By Anthony Zangrillo
In a world of dramatized French eroticism, actor/director Mathieu Amalric (“The Diving Bell and The Butterfly”), explores the limits of human nature in his latest film, “The Blue Room.” Adapted from Georges Simenon’s novel of the same name, the film struggles to maintain a clear and compelling plot. Unfortunately, Amalric’s desire to make the film stand out as an art piece is a burden on the story itself.
“The Blue Room” tells the tale of lovers, Julien (Amalric) and Esther (Stéphanie Cléau) whose passionate love scenes are one of the film’s key strengths. The plot unfolds as a nonlinear narrative, jumping around to the point of confusion while Julien falls deeper and deeper into a dazed state. As his affair with Esther develops and the noose tightens, an inevitable dark fate awaits them both.
Composer Gregoire Hetzel contributes the film’s fairy-tale like feeling and faint chilling moments with his piercing scores. Despite Amalric’s devotion to preserving “The Blue Room” primarily as an artistic endeavor, there are moments in the film that infuse subtle visual motifs that convey a larger message than a conversation ever could. Quite interestingly used was the 360-degree camera rotation that creates a surreal frame reminiscent of those in Alfred Hitchcock’s films. However, the film’s greatest flaw lies in its excessive use of unnecessary shots and cuts, jumping from close-ups to establishing shots with little context. Amalric takes pleasure in trying to make the most out of a minimalist frame and a faint motif. The result is a series of unnecessarily quiet moments.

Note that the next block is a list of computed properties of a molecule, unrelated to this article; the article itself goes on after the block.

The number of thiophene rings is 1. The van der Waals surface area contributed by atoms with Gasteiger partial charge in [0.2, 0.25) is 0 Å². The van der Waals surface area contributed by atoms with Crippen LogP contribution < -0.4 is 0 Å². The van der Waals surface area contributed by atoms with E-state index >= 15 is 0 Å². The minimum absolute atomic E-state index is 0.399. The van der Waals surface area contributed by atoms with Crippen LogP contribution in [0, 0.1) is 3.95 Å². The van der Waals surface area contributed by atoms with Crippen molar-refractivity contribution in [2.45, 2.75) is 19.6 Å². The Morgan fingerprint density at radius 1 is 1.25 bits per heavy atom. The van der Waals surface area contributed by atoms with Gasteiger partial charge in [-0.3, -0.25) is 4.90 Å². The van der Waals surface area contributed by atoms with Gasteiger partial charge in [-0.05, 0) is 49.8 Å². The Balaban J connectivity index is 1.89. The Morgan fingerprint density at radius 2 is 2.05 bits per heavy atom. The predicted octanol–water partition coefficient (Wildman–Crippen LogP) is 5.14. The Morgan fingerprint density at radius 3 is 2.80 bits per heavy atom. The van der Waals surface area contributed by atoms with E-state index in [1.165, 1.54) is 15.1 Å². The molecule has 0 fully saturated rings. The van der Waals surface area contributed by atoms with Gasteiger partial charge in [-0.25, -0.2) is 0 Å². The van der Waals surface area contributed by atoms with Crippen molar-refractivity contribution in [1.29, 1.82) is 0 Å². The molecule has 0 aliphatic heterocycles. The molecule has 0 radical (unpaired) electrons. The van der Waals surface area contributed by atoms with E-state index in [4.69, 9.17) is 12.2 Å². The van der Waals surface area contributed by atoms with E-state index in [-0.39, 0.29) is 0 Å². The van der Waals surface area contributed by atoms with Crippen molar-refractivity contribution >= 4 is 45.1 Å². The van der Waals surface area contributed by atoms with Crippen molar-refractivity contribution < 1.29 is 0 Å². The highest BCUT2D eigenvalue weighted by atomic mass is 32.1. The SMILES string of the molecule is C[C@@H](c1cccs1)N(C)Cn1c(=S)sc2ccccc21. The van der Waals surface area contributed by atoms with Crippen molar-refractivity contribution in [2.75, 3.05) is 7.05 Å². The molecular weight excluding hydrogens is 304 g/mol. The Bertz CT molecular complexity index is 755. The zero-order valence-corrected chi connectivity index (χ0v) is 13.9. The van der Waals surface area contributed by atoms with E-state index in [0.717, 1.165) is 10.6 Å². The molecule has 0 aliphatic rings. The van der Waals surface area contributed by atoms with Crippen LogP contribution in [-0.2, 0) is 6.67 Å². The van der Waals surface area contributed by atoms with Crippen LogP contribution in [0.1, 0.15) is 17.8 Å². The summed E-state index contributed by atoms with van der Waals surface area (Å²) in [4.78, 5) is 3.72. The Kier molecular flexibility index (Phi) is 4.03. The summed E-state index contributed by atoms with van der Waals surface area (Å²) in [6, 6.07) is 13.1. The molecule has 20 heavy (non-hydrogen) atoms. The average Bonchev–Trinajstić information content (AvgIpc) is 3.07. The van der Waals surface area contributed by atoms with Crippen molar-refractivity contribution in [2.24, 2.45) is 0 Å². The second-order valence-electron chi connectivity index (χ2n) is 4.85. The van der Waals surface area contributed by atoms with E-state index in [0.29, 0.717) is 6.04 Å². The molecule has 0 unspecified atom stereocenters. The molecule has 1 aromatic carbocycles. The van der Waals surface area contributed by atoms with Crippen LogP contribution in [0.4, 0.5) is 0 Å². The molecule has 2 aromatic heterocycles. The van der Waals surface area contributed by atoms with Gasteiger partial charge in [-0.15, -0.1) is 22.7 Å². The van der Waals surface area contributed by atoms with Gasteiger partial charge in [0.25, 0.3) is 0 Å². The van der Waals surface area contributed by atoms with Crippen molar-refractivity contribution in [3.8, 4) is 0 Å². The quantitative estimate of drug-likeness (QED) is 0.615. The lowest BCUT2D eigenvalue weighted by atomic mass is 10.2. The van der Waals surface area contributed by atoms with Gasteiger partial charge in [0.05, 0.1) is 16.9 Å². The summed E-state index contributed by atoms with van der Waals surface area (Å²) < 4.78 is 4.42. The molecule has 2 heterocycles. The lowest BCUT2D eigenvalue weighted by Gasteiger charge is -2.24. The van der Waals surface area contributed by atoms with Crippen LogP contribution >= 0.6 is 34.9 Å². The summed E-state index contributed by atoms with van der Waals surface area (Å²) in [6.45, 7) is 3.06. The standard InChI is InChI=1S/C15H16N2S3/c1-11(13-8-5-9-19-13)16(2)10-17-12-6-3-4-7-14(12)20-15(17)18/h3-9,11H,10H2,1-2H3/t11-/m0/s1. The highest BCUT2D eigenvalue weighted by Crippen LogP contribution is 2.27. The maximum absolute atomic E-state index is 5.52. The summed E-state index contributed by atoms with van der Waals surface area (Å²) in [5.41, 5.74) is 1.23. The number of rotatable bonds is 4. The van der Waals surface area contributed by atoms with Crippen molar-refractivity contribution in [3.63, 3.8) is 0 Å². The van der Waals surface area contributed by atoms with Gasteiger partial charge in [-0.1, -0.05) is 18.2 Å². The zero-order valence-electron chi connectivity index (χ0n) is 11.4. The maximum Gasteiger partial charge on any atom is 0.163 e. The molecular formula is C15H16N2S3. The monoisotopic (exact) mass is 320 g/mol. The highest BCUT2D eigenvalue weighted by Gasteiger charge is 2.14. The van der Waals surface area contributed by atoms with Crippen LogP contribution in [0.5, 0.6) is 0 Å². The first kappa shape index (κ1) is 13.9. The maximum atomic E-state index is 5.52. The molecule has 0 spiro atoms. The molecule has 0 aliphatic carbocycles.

Amalric and Cléau’s chemistry is very passionate on-screen, truly highlighting the film’s possessive erotic aura. Amalric places great emphasis on conveying the tone of many scenes through physical expressions of his characters’ faces. In many scenes, Amalric is constantly seen staring off into the void in a mind-numbing fashion. Cléau proves on screen that she possesses the perfect balance of delusion and beauty.
Amalric took a blind swing with “The Blue Room,” forgetting that a weak plot will bring down even the most well-constructed films. You may lose yourself in the world Amalric has crafted, and when you find yourself you’ll be debating whether visually pleasing shots should outweigh the presence of a clear and thought-provoking plot. With a passionate cast, a monochromatic plot and a shrill musical score, there is much to gain and much to lose from watching “The Blue Room.”